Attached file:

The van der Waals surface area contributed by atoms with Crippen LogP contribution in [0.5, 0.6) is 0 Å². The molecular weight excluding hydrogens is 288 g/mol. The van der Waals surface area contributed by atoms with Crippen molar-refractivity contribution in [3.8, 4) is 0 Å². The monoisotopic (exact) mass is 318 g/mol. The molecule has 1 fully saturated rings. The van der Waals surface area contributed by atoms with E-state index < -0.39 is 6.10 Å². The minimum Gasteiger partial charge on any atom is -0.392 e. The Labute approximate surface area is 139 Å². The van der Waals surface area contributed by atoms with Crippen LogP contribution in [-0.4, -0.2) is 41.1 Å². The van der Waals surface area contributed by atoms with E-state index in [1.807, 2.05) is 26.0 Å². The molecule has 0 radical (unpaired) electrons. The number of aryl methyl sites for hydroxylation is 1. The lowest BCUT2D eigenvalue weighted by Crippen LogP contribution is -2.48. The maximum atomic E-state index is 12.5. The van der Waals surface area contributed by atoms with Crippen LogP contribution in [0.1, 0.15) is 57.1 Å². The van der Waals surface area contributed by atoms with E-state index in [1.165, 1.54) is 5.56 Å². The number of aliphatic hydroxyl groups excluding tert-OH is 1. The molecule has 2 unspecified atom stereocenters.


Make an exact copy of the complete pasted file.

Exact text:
The van der Waals surface area contributed by atoms with Crippen LogP contribution in [0.5, 0.6) is 0 Å². The molecular weight excluding hydrogens is 288 g/mol. The van der Waals surface area contributed by atoms with Crippen molar-refractivity contribution in [3.8, 4) is 0 Å². The monoisotopic (exact) mass is 318 g/mol. The molecule has 1 fully saturated rings. The van der Waals surface area contributed by atoms with E-state index < -0.39 is 6.10 Å². The minimum Gasteiger partial charge on any atom is -0.392 e. The Labute approximate surface area is 139 Å². The van der Waals surface area contributed by atoms with Crippen LogP contribution in [-0.4, -0.2) is 41.1 Å². The van der Waals surface area contributed by atoms with E-state index in [1.807, 2.05) is 26.0 Å². The molecule has 0 radical (unpaired) electrons. The number of aryl methyl sites for hydroxylation is 1. The lowest BCUT2D eigenvalue weighted by Crippen LogP contribution is -2.48. The maximum atomic E-state index is 12.5. The van der Waals surface area contributed by atoms with Crippen LogP contribution in [0.1, 0.15) is 57.1 Å². The van der Waals surface area contributed by atoms with E-state index in [1.165, 1.54) is 5.56 Å². The number of aliphatic hydroxyl groups excluding tert-OH is 1. The molecule has 2 unspecified atom stereocenters.